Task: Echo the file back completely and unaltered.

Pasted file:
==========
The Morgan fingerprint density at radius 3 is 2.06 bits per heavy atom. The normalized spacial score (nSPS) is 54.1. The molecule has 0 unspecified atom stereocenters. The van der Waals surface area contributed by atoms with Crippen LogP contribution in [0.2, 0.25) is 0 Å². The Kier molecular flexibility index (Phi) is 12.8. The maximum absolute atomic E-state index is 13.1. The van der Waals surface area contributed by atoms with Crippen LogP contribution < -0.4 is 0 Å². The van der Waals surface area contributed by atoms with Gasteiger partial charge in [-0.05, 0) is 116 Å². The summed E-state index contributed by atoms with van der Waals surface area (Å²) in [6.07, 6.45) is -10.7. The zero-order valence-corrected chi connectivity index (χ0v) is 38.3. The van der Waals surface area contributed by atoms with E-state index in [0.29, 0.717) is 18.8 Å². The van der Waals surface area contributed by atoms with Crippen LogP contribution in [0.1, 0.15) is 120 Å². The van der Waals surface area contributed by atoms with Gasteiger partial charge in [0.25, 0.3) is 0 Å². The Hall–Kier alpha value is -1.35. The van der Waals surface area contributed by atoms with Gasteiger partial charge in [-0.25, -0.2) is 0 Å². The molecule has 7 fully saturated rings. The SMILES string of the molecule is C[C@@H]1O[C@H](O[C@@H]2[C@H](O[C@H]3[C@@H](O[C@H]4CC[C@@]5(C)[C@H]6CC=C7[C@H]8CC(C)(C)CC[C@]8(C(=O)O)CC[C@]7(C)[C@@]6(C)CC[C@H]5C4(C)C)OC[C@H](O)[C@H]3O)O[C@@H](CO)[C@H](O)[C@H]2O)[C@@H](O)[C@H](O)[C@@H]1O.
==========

The Morgan fingerprint density at radius 3 is 2.06 bits per heavy atom. The normalized spacial score (nSPS) is 54.1. The molecule has 0 unspecified atom stereocenters. The van der Waals surface area contributed by atoms with Crippen LogP contribution in [0.2, 0.25) is 0 Å². The Kier molecular flexibility index (Phi) is 12.8. The maximum absolute atomic E-state index is 13.1. The van der Waals surface area contributed by atoms with Crippen LogP contribution < -0.4 is 0 Å². The van der Waals surface area contributed by atoms with Gasteiger partial charge in [-0.05, 0) is 116 Å². The summed E-state index contributed by atoms with van der Waals surface area (Å²) in [6.07, 6.45) is -10.7. The zero-order valence-corrected chi connectivity index (χ0v) is 38.3. The van der Waals surface area contributed by atoms with E-state index in [0.29, 0.717) is 18.8 Å². The van der Waals surface area contributed by atoms with Crippen LogP contribution in [0.1, 0.15) is 120 Å². The van der Waals surface area contributed by atoms with Gasteiger partial charge in [0.25, 0.3) is 0 Å². The Hall–Kier alpha value is -1.35. The van der Waals surface area contributed by atoms with Gasteiger partial charge in [-0.25, -0.2) is 0 Å². The molecule has 7 fully saturated rings. The SMILES string of the molecule is C[C@@H]1O[C@H](O[C@@H]2[C@H](O[C@H]3[C@@H](O[C@H]4CC[C@@]5(C)[C@H]6CC=C7[C@H]8CC(C)(C)CC[C@]8(C(=O)O)CC[C@]7(C)[C@@]6(C)CC[C@H]5C4(C)C)OC[C@H](O)[C@H]3O)O[C@@H](CO)[C@H](O)[C@H]2O)[C@@H](O)[C@H](O)[C@@H]1O.